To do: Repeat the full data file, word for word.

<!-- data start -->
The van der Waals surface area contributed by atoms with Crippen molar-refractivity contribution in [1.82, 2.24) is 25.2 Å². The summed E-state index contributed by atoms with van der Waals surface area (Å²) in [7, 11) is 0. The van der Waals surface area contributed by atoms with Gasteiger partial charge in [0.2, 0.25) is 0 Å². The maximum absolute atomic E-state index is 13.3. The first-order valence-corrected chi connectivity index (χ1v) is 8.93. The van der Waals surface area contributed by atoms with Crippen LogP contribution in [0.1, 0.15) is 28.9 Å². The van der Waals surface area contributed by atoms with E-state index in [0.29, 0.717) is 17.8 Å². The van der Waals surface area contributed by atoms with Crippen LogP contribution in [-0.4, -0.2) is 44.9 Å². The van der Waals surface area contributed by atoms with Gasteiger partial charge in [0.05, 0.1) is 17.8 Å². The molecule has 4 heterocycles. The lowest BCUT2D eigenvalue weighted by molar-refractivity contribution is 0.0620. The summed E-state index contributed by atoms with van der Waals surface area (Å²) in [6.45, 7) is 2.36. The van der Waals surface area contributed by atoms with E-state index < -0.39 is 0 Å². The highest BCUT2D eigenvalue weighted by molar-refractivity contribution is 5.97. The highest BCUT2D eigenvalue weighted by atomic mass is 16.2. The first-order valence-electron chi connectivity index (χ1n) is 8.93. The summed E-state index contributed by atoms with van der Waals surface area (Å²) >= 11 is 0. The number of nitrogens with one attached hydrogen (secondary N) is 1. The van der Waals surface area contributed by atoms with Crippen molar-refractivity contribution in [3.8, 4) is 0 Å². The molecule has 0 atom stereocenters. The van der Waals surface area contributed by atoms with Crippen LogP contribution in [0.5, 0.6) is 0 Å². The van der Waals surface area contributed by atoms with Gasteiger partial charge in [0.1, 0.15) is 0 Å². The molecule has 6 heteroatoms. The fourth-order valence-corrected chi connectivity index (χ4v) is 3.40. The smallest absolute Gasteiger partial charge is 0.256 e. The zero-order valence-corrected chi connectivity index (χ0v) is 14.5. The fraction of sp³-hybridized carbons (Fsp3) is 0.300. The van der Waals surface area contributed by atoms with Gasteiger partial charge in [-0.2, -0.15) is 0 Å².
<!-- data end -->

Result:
The van der Waals surface area contributed by atoms with Crippen molar-refractivity contribution in [1.82, 2.24) is 25.2 Å². The summed E-state index contributed by atoms with van der Waals surface area (Å²) in [7, 11) is 0. The van der Waals surface area contributed by atoms with Gasteiger partial charge in [0.2, 0.25) is 0 Å². The maximum absolute atomic E-state index is 13.3. The first-order valence-corrected chi connectivity index (χ1v) is 8.93. The van der Waals surface area contributed by atoms with Crippen LogP contribution in [0.1, 0.15) is 28.9 Å². The van der Waals surface area contributed by atoms with E-state index in [0.29, 0.717) is 17.8 Å². The van der Waals surface area contributed by atoms with Crippen LogP contribution in [-0.4, -0.2) is 44.9 Å². The van der Waals surface area contributed by atoms with Gasteiger partial charge in [0.05, 0.1) is 17.8 Å². The molecule has 4 heterocycles. The lowest BCUT2D eigenvalue weighted by molar-refractivity contribution is 0.0620. The summed E-state index contributed by atoms with van der Waals surface area (Å²) in [6.45, 7) is 2.36. The van der Waals surface area contributed by atoms with E-state index < -0.39 is 0 Å². The highest BCUT2D eigenvalue weighted by molar-refractivity contribution is 5.97. The highest BCUT2D eigenvalue weighted by atomic mass is 16.2. The first-order valence-electron chi connectivity index (χ1n) is 8.93. The summed E-state index contributed by atoms with van der Waals surface area (Å²) >= 11 is 0. The number of nitrogens with one attached hydrogen (secondary N) is 1. The van der Waals surface area contributed by atoms with Crippen molar-refractivity contribution in [3.8, 4) is 0 Å². The molecule has 0 atom stereocenters. The van der Waals surface area contributed by atoms with Crippen LogP contribution in [0.5, 0.6) is 0 Å². The van der Waals surface area contributed by atoms with Gasteiger partial charge in [0.1, 0.15) is 0 Å². The molecule has 6 heteroatoms. The fourth-order valence-corrected chi connectivity index (χ4v) is 3.40. The smallest absolute Gasteiger partial charge is 0.256 e. The zero-order valence-corrected chi connectivity index (χ0v) is 14.5. The fraction of sp³-hybridized carbons (Fsp3) is 0.300. The van der Waals surface area contributed by atoms with Gasteiger partial charge in [-0.2, -0.15) is 0 Å².